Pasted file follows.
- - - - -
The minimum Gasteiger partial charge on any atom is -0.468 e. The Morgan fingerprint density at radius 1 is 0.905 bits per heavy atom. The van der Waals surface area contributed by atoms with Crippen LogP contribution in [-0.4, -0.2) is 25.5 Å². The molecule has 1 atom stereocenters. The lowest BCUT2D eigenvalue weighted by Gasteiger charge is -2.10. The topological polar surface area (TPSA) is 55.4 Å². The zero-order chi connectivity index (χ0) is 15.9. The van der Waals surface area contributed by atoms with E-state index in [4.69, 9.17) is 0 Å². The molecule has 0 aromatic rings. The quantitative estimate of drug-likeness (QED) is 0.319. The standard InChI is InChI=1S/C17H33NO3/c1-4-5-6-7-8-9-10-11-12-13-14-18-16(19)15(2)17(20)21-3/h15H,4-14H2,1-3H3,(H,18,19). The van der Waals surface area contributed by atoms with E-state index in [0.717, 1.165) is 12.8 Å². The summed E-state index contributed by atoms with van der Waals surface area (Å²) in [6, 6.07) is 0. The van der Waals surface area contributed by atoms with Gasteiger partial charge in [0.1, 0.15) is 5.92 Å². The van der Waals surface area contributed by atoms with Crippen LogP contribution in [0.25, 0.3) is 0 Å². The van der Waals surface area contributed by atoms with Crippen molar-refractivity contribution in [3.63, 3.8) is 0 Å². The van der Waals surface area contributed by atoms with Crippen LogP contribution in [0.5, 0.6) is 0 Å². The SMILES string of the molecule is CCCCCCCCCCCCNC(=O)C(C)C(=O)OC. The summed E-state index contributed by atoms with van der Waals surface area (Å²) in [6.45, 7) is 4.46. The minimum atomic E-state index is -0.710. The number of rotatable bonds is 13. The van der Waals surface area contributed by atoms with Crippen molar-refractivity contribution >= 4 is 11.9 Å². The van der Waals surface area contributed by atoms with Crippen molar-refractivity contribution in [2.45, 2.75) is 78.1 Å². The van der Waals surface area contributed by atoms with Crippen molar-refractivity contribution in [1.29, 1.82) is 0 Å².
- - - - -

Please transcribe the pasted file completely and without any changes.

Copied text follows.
The minimum Gasteiger partial charge on any atom is -0.468 e. The Morgan fingerprint density at radius 1 is 0.905 bits per heavy atom. The van der Waals surface area contributed by atoms with Crippen LogP contribution in [-0.4, -0.2) is 25.5 Å². The molecule has 1 atom stereocenters. The lowest BCUT2D eigenvalue weighted by Gasteiger charge is -2.10. The topological polar surface area (TPSA) is 55.4 Å². The zero-order chi connectivity index (χ0) is 15.9. The van der Waals surface area contributed by atoms with E-state index in [4.69, 9.17) is 0 Å². The molecule has 0 aromatic rings. The quantitative estimate of drug-likeness (QED) is 0.319. The standard InChI is InChI=1S/C17H33NO3/c1-4-5-6-7-8-9-10-11-12-13-14-18-16(19)15(2)17(20)21-3/h15H,4-14H2,1-3H3,(H,18,19). The van der Waals surface area contributed by atoms with E-state index in [0.717, 1.165) is 12.8 Å². The summed E-state index contributed by atoms with van der Waals surface area (Å²) in [6, 6.07) is 0. The van der Waals surface area contributed by atoms with Gasteiger partial charge in [0.1, 0.15) is 5.92 Å². The van der Waals surface area contributed by atoms with Crippen LogP contribution in [0.25, 0.3) is 0 Å². The van der Waals surface area contributed by atoms with Crippen molar-refractivity contribution in [3.63, 3.8) is 0 Å². The van der Waals surface area contributed by atoms with Crippen LogP contribution in [0.5, 0.6) is 0 Å². The SMILES string of the molecule is CCCCCCCCCCCCNC(=O)C(C)C(=O)OC. The summed E-state index contributed by atoms with van der Waals surface area (Å²) in [6.45, 7) is 4.46. The minimum atomic E-state index is -0.710. The number of rotatable bonds is 13. The van der Waals surface area contributed by atoms with Crippen molar-refractivity contribution >= 4 is 11.9 Å². The van der Waals surface area contributed by atoms with Crippen molar-refractivity contribution in [2.45, 2.75) is 78.1 Å². The van der Waals surface area contributed by atoms with Crippen molar-refractivity contribution in [1.29, 1.82) is 0 Å².